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Transcript: HHS Secretary Tommy Thompson on Ephedra Ban

This is a partial transcript of The Big Story With John Gibson, Dec. 30, 2003, that has been edited for clarity.

(BEGIN VIDEO CLIP)

TOMMY THOMPSON, SECRETARY OF HEALTH AND HUMAN SERVICES: In the coming weeks and months, making resolutions to that effect, I want people to eat properly and to exercise and do get their weights under control. But I do not want them to be turning to Ephedra products.

(END VIDEO CLIP)

JON SCOTT, GUEST HOST: Eat your veggies. Health and Human Services Secretary Tommy Thompson (search) announces a federal ban on the herbal diet supplement ephedra. Heather Nauert has more now with Secretary Thompson.

HEATHER NAUERT, FNC CORRESPONDENT: That's right. Well, this is the first time that the FDA (search) has actually banned a dietary supplement. Manufacturers of ephedra (search) claim that the supplement is safe if taken as directed by healthy people, but more than 100 deaths have been attributed to the drug.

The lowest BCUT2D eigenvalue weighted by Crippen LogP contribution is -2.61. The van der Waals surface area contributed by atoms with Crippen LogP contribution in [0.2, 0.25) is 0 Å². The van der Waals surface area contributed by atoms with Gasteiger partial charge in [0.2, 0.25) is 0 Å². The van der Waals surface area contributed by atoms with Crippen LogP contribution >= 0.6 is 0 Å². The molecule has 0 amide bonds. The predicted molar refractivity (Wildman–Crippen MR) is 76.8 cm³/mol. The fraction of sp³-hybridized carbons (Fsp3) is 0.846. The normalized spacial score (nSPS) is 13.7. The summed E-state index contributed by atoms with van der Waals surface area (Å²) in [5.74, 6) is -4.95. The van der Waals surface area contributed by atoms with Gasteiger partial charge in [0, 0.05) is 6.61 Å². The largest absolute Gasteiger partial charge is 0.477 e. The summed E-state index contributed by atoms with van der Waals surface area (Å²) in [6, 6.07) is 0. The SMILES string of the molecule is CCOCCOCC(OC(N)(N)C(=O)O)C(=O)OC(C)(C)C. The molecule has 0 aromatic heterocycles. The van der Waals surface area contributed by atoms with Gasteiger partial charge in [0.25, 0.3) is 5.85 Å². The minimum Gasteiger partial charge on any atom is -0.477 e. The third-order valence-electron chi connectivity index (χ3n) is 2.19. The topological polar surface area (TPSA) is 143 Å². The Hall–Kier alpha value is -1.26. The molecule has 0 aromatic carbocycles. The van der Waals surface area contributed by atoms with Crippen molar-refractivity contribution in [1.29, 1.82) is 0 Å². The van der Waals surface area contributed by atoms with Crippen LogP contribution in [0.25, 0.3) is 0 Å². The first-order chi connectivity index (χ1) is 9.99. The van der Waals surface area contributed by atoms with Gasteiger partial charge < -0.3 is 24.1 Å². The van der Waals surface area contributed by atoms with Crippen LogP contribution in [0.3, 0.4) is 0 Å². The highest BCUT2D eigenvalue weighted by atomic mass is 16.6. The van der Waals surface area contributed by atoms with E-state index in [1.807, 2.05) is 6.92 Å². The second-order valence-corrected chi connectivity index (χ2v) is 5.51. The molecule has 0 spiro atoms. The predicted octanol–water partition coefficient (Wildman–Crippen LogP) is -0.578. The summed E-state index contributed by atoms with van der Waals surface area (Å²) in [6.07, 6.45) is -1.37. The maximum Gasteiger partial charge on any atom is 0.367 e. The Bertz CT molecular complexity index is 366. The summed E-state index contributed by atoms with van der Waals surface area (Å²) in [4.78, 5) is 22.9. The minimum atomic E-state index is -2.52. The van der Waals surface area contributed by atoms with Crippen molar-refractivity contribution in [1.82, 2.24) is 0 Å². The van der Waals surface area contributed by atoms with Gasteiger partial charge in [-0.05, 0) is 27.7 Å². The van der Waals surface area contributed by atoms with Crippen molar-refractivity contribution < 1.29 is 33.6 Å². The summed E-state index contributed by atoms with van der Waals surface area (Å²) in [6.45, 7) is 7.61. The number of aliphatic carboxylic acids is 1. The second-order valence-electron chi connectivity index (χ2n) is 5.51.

Joining me from Washington is Secretary of Health and Human Services Tommy Thompson for today's big question. Secretary Thompson, will the makers of ephedra challenge the ban?

TOMMY THOMPSON, SECRETARY OF HEALTH AND HUMAN SERVICES: I believe they will. This is a very expensive and profitable item for them, and I'm sure that they will contest it. But the evidence certainly is on our side. Ephedra sales consist of about seven percent of the total food supplement sales, but almost 45 to 47 percent of the complaints [come from ephedra users], so you can see there's been a lot of complaints.

One company alone had over 16,000 adverse incidents of selling ephedra to people that had adverse reactions. And there have been several deaths that have been attributable to the sale of ephedra. I think it's just obvious that people look at it and feel that we're making the right decision by banning it.

NAUERT: Sure, well, there's no doubt the drug has certainly be problematic. But on what basis do you believe that these companies will actually challenge the FDA on its ban?